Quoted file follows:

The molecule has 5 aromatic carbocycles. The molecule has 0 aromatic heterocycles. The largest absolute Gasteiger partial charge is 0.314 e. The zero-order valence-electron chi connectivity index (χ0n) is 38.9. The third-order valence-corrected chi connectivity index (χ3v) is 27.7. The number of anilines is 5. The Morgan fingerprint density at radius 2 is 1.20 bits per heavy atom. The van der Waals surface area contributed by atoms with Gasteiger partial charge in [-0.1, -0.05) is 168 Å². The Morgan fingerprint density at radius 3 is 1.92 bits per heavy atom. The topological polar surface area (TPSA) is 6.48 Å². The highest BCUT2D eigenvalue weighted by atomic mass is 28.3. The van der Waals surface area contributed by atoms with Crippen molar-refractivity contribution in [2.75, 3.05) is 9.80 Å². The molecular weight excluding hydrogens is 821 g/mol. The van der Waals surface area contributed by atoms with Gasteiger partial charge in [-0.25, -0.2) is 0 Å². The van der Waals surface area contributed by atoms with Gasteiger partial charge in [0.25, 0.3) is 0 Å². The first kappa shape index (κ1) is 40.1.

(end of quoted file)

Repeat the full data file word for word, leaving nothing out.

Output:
The molecule has 5 aromatic carbocycles. The molecule has 0 aromatic heterocycles. The largest absolute Gasteiger partial charge is 0.314 e. The zero-order valence-electron chi connectivity index (χ0n) is 38.9. The third-order valence-corrected chi connectivity index (χ3v) is 27.7. The number of anilines is 5. The Morgan fingerprint density at radius 2 is 1.20 bits per heavy atom. The van der Waals surface area contributed by atoms with Gasteiger partial charge in [-0.1, -0.05) is 168 Å². The Morgan fingerprint density at radius 3 is 1.92 bits per heavy atom. The topological polar surface area (TPSA) is 6.48 Å². The highest BCUT2D eigenvalue weighted by atomic mass is 28.3. The van der Waals surface area contributed by atoms with Crippen molar-refractivity contribution in [2.75, 3.05) is 9.80 Å². The molecular weight excluding hydrogens is 821 g/mol. The van der Waals surface area contributed by atoms with Gasteiger partial charge in [-0.25, -0.2) is 0 Å². The van der Waals surface area contributed by atoms with Gasteiger partial charge in [0.25, 0.3) is 0 Å². The first kappa shape index (κ1) is 40.1.